Anime (and Star Wars) Can Bring Us World Peace Through Shared Popular Culture
I had a fun weekend, traveling down to Tokyo to see a certain Star Wars film with friends and my son, which has become a treasured annual event for all of us. While in Tokyo I did some sightseeing with the J-List social media staff in the Kamakura area, a pleasant seaside town about 50 km south of Tokyo that’s known for a massive bronze statue of Buddha dating back to 1252, the second largest in Japan. We visited the Buddha statue, then had the good timing to arrive at a shrine as they were in the middle of their annual year-end ceremony. We also went to see the most famous train crossing in Japan, which is featured in the Slam Dunk basketball anime. The area has become a major 聖地 seichi or “anime holy land” site for otakus all over the world to visit, and while we stood there waiting for the train to depart so we could take pictures, we were surrounded by visitors from China, Taiwan, Malaysia, South Korea and Europe. (There’s a frazzled security guard who stands there all day, doing nothing but guiding tourists safely out of the road so they don’t get hit by cars.) It occurred to me that anime was one of the few things that can really unite the world in peace, something with the potential to form the basis for understanding among people from distant corners of the world, regardless of language and culture. I’m a big believer in this principle of “world peace through shared popular culture” and I think all kinds of good things are possible if we embrace the idea.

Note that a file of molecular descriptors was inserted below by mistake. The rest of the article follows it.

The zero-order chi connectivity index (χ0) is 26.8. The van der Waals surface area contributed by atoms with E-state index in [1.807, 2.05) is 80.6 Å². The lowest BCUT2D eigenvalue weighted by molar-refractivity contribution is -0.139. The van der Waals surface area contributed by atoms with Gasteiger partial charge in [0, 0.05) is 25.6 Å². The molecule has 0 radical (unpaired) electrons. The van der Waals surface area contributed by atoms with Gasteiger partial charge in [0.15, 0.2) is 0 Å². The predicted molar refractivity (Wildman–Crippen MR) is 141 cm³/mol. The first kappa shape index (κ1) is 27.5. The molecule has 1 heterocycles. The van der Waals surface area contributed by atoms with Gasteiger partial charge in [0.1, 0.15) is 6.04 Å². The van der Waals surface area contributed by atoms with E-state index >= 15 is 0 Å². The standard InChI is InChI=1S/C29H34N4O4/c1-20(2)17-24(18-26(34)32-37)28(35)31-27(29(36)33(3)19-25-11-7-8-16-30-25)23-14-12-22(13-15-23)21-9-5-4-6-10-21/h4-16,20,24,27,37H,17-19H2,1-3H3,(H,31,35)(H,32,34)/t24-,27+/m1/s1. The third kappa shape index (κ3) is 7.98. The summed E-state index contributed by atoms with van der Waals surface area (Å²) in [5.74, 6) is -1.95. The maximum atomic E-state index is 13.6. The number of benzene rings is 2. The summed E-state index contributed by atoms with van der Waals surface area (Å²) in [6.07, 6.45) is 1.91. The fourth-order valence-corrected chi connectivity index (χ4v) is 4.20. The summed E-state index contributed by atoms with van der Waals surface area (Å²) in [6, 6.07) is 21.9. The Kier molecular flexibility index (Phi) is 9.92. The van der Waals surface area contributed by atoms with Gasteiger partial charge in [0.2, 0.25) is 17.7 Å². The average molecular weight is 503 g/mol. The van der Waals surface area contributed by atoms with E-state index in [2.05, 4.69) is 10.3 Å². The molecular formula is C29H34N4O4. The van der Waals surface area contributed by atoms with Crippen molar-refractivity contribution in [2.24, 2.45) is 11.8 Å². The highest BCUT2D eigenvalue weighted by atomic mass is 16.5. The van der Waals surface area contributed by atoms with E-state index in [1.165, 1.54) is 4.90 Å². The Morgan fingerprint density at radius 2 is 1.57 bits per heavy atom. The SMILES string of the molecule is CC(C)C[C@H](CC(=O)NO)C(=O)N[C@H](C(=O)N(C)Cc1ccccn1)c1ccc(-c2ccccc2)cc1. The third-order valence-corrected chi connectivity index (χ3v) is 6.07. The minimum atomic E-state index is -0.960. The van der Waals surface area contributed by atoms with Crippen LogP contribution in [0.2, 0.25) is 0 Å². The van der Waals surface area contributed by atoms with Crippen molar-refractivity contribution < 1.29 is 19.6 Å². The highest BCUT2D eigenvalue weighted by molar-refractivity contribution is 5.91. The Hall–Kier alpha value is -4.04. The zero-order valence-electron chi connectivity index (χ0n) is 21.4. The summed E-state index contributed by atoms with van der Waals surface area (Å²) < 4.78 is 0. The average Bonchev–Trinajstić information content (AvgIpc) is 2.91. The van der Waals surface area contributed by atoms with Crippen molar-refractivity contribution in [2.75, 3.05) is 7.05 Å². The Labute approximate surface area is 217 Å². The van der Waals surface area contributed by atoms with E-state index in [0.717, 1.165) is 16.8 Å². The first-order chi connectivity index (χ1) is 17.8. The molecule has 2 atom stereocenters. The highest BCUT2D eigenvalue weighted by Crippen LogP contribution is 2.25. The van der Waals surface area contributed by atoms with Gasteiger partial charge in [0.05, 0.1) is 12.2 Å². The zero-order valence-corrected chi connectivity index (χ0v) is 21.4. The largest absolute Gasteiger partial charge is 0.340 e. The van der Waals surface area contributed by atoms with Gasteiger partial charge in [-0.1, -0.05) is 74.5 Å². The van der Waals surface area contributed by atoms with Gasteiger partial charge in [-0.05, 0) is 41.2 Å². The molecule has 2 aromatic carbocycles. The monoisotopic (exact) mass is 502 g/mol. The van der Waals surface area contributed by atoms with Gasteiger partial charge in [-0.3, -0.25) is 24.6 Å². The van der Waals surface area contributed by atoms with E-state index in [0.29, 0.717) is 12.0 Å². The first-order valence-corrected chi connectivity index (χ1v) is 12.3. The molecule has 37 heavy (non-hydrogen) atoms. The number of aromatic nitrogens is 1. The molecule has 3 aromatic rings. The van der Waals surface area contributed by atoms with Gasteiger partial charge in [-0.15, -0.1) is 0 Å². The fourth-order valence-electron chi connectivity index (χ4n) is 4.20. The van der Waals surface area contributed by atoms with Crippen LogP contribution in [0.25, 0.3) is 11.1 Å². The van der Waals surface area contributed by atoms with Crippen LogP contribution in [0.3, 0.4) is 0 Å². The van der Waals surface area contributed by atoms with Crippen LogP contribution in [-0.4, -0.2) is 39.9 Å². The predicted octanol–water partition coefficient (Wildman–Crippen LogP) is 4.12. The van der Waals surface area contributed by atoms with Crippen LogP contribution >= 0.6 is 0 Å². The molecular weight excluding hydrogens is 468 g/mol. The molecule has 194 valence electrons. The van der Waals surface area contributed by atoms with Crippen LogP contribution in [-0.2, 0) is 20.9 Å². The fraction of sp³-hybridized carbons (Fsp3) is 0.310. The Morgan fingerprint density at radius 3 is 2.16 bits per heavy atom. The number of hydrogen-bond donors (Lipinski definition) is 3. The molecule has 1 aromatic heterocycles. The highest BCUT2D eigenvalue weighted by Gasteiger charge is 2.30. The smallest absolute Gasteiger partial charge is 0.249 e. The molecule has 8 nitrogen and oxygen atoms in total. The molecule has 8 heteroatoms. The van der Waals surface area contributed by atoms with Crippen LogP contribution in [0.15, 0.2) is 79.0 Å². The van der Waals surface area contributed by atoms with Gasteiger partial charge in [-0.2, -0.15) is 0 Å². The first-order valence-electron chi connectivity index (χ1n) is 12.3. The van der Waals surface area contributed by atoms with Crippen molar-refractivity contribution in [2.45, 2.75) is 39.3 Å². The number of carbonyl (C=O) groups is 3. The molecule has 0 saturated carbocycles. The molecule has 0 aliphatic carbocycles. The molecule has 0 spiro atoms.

One of the best anime series this season has been Blend S, about
five girls four girls and one boy who work at STILE, a coffee shop where the waitresses wear personas (sadistic, tsundere, younger sister, etc.) for the entertainment of customers. While the main couple is the Italian owner Dino and main sadistic girl Maika, in recent episodes the twintailed Kaho has been stealing fans’ hearts, especially when paired with Akizuki, the male chef at the cafe. It’s super cute because both Kaho and Akizuki are tsundere and unable to act naturally around each other, making fans naturally cheer for them to get together before the end of the show. I’m also a fan of Miu, an eccentric and hyper-perverted doujinshi artist who works at the cafe, who’s always fantasizing about creating doujinshi based on the people around her. If only she kept her mouth shut, people would think she was normal…
In addition to a new Twelve Days of J-List flash sale every day, J-List is doing the Twelve Onaholes of Christmas, highlighting a different toy that our customers have really loved to buy and use during 2017, and giving a big 10x J-List Points bonus on. For Monday, the specially discounted toy is the Tenga Moova toy, an innovative “cup style” toy that can be disassembled easily so you can clean and dry it. See details on the offer, which ends midnight California time, or read the toy’s full review on our blog.